Oh yeah, you and what
Of the problems
that plague the world certainly one of the most troubling is
the human instinct for compassion. It is a case of too much technology,
not enough knowledge about that technology, and an overabundance
of idle time.
As these modern elements coincide, they introduce an emptiness
and a sort of loneliness that stems from the absence of the need
for a community. This social isolation motivates a sense of concern
for the natural world and traditional ways of living that seem
to share the same ideology and the same fate as these lonely
people. Unfortunately, as these concerns are voiced they often
do little to help the plight of their chosen cause, instead desensitizing
the public to notions such as outrage and vehemence, making it
very difficult, in any practical sense, to get anything done.
This is the beginning of the 21st century, an age of technological
achievement and convenience. Communication happens at the speed
of light. Even machines can communicate with one another. It
will not be too long before we can buy appliances with internal
computers and Internet capabilities that monitor their own performance
and ours and so that they may contact a technician when they
break down, or automatically place an order at the grocery store
when the food has run out. The point is that because of the human
desire for convenience people are finding themselves increasingly
baffled and marginalized by technology.
The feeling is compounded by the freedom from labour that machines
provide. Its a great asset not to be tied to a desk 12
hours a day six days a week. But when there is work to be done,
one feels that in some way energy is not being wasted, that in
fact they are part of a greater whole working toward a common
goal. Free time seems to carry none of that sense of purpose.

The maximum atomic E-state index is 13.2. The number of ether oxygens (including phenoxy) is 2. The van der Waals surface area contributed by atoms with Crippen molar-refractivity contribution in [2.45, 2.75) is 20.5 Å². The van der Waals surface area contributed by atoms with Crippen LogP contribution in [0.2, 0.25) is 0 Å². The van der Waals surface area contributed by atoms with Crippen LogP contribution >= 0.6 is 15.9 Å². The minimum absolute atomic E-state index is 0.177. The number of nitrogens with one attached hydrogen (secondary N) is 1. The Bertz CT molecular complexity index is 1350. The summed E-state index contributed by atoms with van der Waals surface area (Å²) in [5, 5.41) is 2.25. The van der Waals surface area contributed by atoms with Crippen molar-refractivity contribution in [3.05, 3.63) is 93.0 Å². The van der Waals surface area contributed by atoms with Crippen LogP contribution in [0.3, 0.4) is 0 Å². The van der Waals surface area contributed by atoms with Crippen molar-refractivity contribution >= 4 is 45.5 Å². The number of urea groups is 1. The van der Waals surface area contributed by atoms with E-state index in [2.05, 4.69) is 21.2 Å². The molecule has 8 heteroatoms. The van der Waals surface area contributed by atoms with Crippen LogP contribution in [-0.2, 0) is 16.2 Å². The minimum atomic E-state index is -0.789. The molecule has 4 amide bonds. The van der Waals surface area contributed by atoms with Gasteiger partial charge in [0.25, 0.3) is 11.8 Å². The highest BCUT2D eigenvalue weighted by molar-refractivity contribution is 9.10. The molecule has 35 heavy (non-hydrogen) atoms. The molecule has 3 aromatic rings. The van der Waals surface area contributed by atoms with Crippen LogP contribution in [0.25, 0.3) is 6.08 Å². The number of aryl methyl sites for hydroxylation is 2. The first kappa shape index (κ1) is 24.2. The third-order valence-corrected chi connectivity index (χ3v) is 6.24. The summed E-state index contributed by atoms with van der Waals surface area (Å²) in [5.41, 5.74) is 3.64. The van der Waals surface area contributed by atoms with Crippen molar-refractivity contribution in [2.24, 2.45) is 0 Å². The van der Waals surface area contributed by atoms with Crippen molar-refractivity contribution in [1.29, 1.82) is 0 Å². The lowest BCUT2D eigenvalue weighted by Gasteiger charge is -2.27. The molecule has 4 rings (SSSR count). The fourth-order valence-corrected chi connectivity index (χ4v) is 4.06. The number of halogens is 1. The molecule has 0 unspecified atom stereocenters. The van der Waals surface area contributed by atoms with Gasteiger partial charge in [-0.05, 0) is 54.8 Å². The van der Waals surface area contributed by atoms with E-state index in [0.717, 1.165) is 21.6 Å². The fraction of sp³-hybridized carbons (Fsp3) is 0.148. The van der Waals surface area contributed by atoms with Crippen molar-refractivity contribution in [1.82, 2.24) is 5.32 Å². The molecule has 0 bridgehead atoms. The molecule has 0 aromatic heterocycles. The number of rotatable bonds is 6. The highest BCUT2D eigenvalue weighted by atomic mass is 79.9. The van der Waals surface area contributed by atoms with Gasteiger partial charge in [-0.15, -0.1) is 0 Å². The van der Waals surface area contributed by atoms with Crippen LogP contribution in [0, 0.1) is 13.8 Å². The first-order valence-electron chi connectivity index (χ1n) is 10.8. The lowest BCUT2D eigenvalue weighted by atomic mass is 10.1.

It is essentially idle time to be filled with personal value.
But this technological age does not promote values of community
and family. Increasingly it seems that free time is alone time
If this analysis is right then it is possible that the powerlessness
and isolation felt by these individuals creates a desire to overcome
these feelings. The first step in this process involves a sympathy
toward others recognized as being in the same condition. Once
these others are recognized they can organize on the basis of
their worldly interests. Sympathy and interest boil down in the
particular case to the effect of simply having an opinion. However,
the right to express an opinion is one of the basic human rights
supported by every democratic charter and consequently is very
empowering to those who unite under its banner. Being opinionated
thus is associated with empowerment. The value and energy wasted
in leisure time is refocussed through special-interest groups
into a productive force.
What really bothers me about this whole process is that the world,
and my life, has not necessarily become a better place because
of the compassion shown by these people. In order to stay relevant
and validate their own existence, these groups seek official
recognition from governments and any other agency that will listen.
They display their power by making shows of force in the political
arena. But it often resembles the actions of addicts who are
looking for a fix. People tend to grow desperate and radical
in the name of their opinions, fighting for what they now regard
as their god-given rights.
All this action really makes it difficult for the less motivated
among us to get a leg up. The world has become so desensitized
to the radical acts of these overly-opinionated folks that they
do not even respond to civilized requests anymore. The suggestion
box and the complaint desk are little more than fodder for the
cannons of justice. If you feel you have been dealt
with unfairly you need to raise an army of insurgents if you
want any thing to ever get done. And I just do not have the energy,
so I am left with my only option: complain to you folks.